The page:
Fake medicines flourish in Africa despite killing thousands
By AFP | January 18th 2018
NAIROBI, KENYA: There’s nothing covert about Roxy - a huge market in Abidjan selling counterfeit medicine, the scourge of Africa and the cause of around 100,000 deaths annually on the world’s poorest continent.
Located in the bustling Adjame quarter of Ivory Coast’s main city and commercial hub, the haven for fake medicine has been targeted time and again by authorities and stockpiles burnt.
But it resurfaces every time.
“The police hassle us but they themselves buy these medicines,” said Mariam, one of the many mainly illiterate vendors who hawk everything from painkillers and antibiotics to anti-malaria and anti-retroviral treatments.
“When we are harassed we always come to an arrangement with them to resume our activities,” she said.
Fatima, another hawker, said: “Many people come here with their prescriptions to buy medicine, even the owners of private clinics.” She said a “syndicate” that holds regular meetings to fix prices and supply levels controls the sector.
Fake medicines cause 100,000 deaths a year in Africa, according to the World Health Organisation (WHO).
The illicit sector has a turnover of at least 10 per cent of the world pharmaceutical business, meaning that it earns tens of billions of dollars a year, the Switzerland-based World Economic Forum estimates, adding that the figure has nearly tripled in five years.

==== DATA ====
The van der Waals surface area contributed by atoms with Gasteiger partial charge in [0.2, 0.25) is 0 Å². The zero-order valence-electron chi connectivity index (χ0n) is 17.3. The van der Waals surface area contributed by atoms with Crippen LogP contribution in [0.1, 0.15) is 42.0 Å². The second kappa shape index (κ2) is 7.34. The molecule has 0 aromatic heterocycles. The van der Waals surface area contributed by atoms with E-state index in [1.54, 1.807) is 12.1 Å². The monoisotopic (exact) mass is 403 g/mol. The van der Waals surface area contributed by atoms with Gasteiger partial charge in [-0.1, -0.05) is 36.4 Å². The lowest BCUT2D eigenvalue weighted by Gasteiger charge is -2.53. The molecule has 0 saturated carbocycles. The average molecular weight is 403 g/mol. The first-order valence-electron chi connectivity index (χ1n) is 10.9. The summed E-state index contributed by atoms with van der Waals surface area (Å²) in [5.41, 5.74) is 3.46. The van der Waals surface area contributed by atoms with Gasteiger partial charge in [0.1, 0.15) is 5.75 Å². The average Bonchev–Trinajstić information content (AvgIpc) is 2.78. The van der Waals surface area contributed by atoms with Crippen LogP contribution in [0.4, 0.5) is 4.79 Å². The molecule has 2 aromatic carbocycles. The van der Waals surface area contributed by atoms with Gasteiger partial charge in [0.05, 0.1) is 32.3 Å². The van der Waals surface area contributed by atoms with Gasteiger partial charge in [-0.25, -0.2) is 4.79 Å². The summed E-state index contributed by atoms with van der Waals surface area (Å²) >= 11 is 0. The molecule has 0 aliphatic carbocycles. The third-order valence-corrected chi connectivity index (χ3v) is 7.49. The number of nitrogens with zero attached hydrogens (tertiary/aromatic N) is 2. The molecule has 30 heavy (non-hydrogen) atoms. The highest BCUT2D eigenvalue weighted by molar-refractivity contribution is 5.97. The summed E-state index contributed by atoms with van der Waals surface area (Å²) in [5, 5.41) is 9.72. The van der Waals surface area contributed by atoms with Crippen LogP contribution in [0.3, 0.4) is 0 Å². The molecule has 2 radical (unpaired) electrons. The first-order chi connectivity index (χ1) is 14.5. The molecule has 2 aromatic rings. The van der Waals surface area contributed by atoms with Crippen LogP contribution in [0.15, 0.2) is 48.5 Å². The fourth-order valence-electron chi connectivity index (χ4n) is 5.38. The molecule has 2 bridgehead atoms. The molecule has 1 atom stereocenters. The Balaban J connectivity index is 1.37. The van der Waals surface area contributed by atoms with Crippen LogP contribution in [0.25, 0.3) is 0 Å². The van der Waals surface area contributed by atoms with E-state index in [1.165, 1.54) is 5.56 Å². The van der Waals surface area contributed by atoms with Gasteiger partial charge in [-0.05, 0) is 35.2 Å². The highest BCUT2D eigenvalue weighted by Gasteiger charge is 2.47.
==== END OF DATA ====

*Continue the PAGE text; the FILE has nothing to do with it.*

“To sell fake medicines, you need a clientele. The ailing poor are more numerous in Africa than anywhere in the world,” said Marc Gentilini, an expert on infectious and tropical diseases and a former head of the French Red Cross.
Gentilini said some meningitis vaccines sent a few years ago after an outbreak in arid Niger were fake. The disease kills thousands every year in the arid west African nation.
WHO estimates that one out of 10 medicines in the world is fake but the figure can be as high as seven in certain countries, especially in Africa.
The American Society of Tropical Medicine and Hygiene estimated in 2015 that 122,000 children under five died due to taking poor-quality antimalarials in sub-Saharan Africa, which, along with antibiotics as the two most in-demand, are the medicines most likely to be out-of-date or bad copies.
Interpol in August announced the seizure of 420 tonnes of counterfeit medicine in West Africa in a massive operation that involved about 1,000 police, customs and health officials in seven countries: Benin, Burkina Faso, Ivory Coast, Mali, Niger, Nigeria and Togo.
Geoffroy Bessaud, the head of anti-counterfeit coordination at French pharmaceutical giant Sanofi, said fake medicines were the biggest illicit business in the world.
“This phenomenon is spreading: its financial attractiveness draws criminal organisations of all sizes,” he said.
“An investment of $1,000 (Sh102,895) can bring returns of up to $500,000 (Sh51.4 million) while for the same kind of investment in the heroin trade or in counterfeit money the amount will be around $20,000 (Sh2 million).”
Experts have called for a global fight against the scourge.
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